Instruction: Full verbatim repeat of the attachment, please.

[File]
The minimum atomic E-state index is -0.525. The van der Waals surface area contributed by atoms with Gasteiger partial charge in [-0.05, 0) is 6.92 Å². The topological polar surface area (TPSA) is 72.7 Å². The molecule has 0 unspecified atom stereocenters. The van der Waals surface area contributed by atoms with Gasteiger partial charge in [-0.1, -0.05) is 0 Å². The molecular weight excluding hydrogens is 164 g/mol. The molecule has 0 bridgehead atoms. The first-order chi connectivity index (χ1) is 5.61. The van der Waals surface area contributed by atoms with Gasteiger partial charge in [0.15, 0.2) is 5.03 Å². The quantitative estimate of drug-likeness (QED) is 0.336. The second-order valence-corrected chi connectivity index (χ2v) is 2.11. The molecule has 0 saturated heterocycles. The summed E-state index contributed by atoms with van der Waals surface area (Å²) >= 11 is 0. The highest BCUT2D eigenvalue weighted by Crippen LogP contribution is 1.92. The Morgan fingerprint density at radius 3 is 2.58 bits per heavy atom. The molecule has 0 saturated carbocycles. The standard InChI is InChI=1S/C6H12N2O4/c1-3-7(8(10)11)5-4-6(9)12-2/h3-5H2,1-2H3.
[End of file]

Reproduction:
The minimum atomic E-state index is -0.525. The van der Waals surface area contributed by atoms with Gasteiger partial charge in [-0.05, 0) is 6.92 Å². The topological polar surface area (TPSA) is 72.7 Å². The molecule has 0 unspecified atom stereocenters. The van der Waals surface area contributed by atoms with Gasteiger partial charge in [-0.1, -0.05) is 0 Å². The molecular weight excluding hydrogens is 164 g/mol. The molecule has 0 bridgehead atoms. The first-order chi connectivity index (χ1) is 5.61. The van der Waals surface area contributed by atoms with Gasteiger partial charge in [0.15, 0.2) is 5.03 Å². The quantitative estimate of drug-likeness (QED) is 0.336. The second-order valence-corrected chi connectivity index (χ2v) is 2.11. The molecule has 0 saturated heterocycles. The summed E-state index contributed by atoms with van der Waals surface area (Å²) >= 11 is 0. The highest BCUT2D eigenvalue weighted by Crippen LogP contribution is 1.92. The Morgan fingerprint density at radius 3 is 2.58 bits per heavy atom. The molecule has 0 saturated carbocycles. The standard InChI is InChI=1S/C6H12N2O4/c1-3-7(8(10)11)5-4-6(9)12-2/h3-5H2,1-2H3.